Antisocial climber set to scale dizzy heights of the Big Apple

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* Having scaled the British landmarks of Buckingham Palace and York Minster, the headline-prone pressure group, Fathers 4 Justice, is taking its campaign to a global audience.

* Having scaled the British landmarks of Buckingham Palace and York Minster, the headline-prone pressure group, Fathers 4 Justice, is taking its campaign to a global audience.

The group's best-known activist, Jason Hatch - who masquerades as Batman - recently returned from a fact-finding mission to New York, where he "staked out" the Empire State building. It's all part of a plan to start an F4J cell in the United States.

Speaking from the balcony of the Foreign Office, where he unveiled a banner earlier this week, Hatch, above, told Pandora that (despite the obvious risks to his personal safety) he intends to launch F4J's international campaign later this year, with a high-profile demonstration on the US mainland.

"There's no question that I'm being monitored by security services, but that will not stop us carrying out protests in America," he said. "Fathers have a raw deal in many countries and not just in Britain. I might be shot, but then I'm not afraid of dying - I just don't want to."

Hatch's visit, which took place last month, did not escape the attention of the NYPD. A recent visitor to the Empire State Building tells me that his photograph is currently hanging behind the famous skyscraper's security desk. "Bizarrely, the poster had his name down as "Hatcher (Spiderman)" when everyone ought to know that he's called Hatch and dresses as Batman," I'm told.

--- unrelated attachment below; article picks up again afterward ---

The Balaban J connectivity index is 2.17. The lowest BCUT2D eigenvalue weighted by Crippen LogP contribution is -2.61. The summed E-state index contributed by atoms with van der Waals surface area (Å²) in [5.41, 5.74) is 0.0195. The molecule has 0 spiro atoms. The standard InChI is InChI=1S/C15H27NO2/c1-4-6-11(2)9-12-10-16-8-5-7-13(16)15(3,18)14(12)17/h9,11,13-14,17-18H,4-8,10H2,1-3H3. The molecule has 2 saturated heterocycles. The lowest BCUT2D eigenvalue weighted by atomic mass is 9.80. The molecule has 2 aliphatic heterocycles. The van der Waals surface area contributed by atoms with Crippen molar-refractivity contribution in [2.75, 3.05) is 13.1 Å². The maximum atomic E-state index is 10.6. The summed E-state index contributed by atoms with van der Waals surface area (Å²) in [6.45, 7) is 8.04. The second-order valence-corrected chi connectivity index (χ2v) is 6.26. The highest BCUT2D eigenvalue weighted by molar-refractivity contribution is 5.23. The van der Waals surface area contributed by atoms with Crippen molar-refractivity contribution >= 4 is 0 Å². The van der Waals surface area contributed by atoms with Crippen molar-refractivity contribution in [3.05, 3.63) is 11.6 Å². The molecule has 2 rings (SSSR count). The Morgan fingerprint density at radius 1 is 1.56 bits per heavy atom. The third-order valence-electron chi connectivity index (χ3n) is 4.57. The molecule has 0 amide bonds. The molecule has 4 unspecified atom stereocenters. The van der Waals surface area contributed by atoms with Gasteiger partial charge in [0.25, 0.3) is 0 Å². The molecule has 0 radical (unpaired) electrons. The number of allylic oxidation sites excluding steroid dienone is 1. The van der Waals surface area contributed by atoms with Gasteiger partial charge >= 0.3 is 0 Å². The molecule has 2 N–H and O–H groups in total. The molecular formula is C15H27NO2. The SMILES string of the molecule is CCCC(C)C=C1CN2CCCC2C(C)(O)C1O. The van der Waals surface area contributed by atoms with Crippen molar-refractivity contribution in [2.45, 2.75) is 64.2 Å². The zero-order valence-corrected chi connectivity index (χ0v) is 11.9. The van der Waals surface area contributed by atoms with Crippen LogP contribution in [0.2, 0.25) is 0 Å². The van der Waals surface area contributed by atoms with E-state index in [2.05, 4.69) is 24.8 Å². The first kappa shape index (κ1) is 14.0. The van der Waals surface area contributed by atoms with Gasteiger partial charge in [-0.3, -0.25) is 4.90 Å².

* JUDE LAW has well and truly fallen out of love with the Oscars, after host Chris Rock described him as a "second choice" actor at Sunday's awards ceremony.

Yesterday, Pandora asked the actor's spokesman why - when the Oscars are supposed to be a highlight of the Hollywood calendar - Law wasn't in the audience to defend himself.

Apparently, he had better things to do. "He's filming in Louisiana, and Sienna [Miller] is with him there on holiday," I was told. "As he wasn't nominated or presenting an award this year, he didn't see any need to go."

It's quite a snub. But after Rock's sour comments - "You want Tom Cruise and all you get is Jude Law. It's not the same thing. Who is Jude Law?" - Law has every right to stick two fingers up at the event.

* HAROLD PINTER announced this week that he'll never write another play; but he's not about to call time on his theatrical career.

The game 74 year-old told me yesterday he hopes to appear in a play at the Royal Court next year. "There's an idea which is totally secret and absolutely can't be discussed that I might do something there next year," he said.

The theatre seems keen. Although nothing's been officially scheduled, a spokesman says: "If that's what Harold wants to do, we're not going to stand in his way."

Pinter, meanwhile, may yet change his mind about retirement. In the late 1980s, he also announced plans to hang up his pen and concentrate on politics - but then relented, and wrote another seven plays.

* BORIS JOHNSON may live to regret this week's Spectator cover, showing Charles Kennedy, Tony Blair and Michael Howard in the shadow of a skeletal hand, representing the Daily Mail .

According to chums, Johnson reckons that - if sacked by the Barclay brothers - he could earn a small fortune writing for Associated Newspapers. But sources at the Mail say that may no longer be the case.

"First Boris fell out with our columnist, Stephen Glover, now he's published this front-page attack," I'm told.

"Paul Dacre is unlikely to help someone who so plainly holds his paper in such low regard."

* A signal honour for Sir Terence Conran: the interior design guru Keith Hobbs - a former business associate, with whom he fell out a few years back - has bought a pet hamster and christened it Terence.

The rodent joins another hamster called Norman (after Lord Foster) in his household menagerie. But friends say it's a backhanded tribute.

"Nasty Norman keeps breaking into Terence's cage, stealing his food, and rogering him senseless," I'm told. "Keith finds it hilarious."

If Sir Terence feels upset, he only has himself to blame. Once asked: "If you could do away with someone, who would it be and how would you do it?", he replied: "Keith Hobbs, slowly."

pandora@independent.co.uk

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